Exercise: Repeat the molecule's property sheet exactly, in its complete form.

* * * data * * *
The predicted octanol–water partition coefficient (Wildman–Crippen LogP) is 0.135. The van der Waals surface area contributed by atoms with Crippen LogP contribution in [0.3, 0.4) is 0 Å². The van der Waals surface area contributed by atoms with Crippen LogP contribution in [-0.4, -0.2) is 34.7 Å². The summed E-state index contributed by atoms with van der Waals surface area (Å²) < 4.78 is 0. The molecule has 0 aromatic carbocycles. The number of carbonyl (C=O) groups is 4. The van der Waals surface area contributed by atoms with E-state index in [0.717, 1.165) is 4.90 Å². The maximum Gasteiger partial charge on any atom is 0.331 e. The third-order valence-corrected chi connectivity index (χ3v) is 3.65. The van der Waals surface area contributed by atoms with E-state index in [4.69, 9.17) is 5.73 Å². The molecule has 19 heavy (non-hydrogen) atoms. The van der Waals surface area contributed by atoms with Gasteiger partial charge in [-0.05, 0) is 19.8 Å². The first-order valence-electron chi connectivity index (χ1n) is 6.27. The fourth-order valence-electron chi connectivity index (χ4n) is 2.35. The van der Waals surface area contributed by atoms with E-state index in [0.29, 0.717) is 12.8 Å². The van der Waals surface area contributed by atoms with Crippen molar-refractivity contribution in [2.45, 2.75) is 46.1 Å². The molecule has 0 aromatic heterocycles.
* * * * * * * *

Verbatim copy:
The predicted octanol–water partition coefficient (Wildman–Crippen LogP) is 0.135. The van der Waals surface area contributed by atoms with Crippen LogP contribution in [0.3, 0.4) is 0 Å². The van der Waals surface area contributed by atoms with Crippen LogP contribution in [-0.4, -0.2) is 34.7 Å². The summed E-state index contributed by atoms with van der Waals surface area (Å²) < 4.78 is 0. The molecule has 0 aromatic carbocycles. The number of carbonyl (C=O) groups is 4. The van der Waals surface area contributed by atoms with E-state index in [0.717, 1.165) is 4.90 Å². The maximum Gasteiger partial charge on any atom is 0.331 e. The third-order valence-corrected chi connectivity index (χ3v) is 3.65. The van der Waals surface area contributed by atoms with E-state index in [4.69, 9.17) is 5.73 Å². The molecule has 19 heavy (non-hydrogen) atoms. The van der Waals surface area contributed by atoms with Gasteiger partial charge in [-0.05, 0) is 19.8 Å². The first-order valence-electron chi connectivity index (χ1n) is 6.27. The fourth-order valence-electron chi connectivity index (χ4n) is 2.35. The van der Waals surface area contributed by atoms with E-state index in [0.29, 0.717) is 12.8 Å². The van der Waals surface area contributed by atoms with Crippen molar-refractivity contribution in [2.45, 2.75) is 46.1 Å². The molecule has 0 aromatic heterocycles.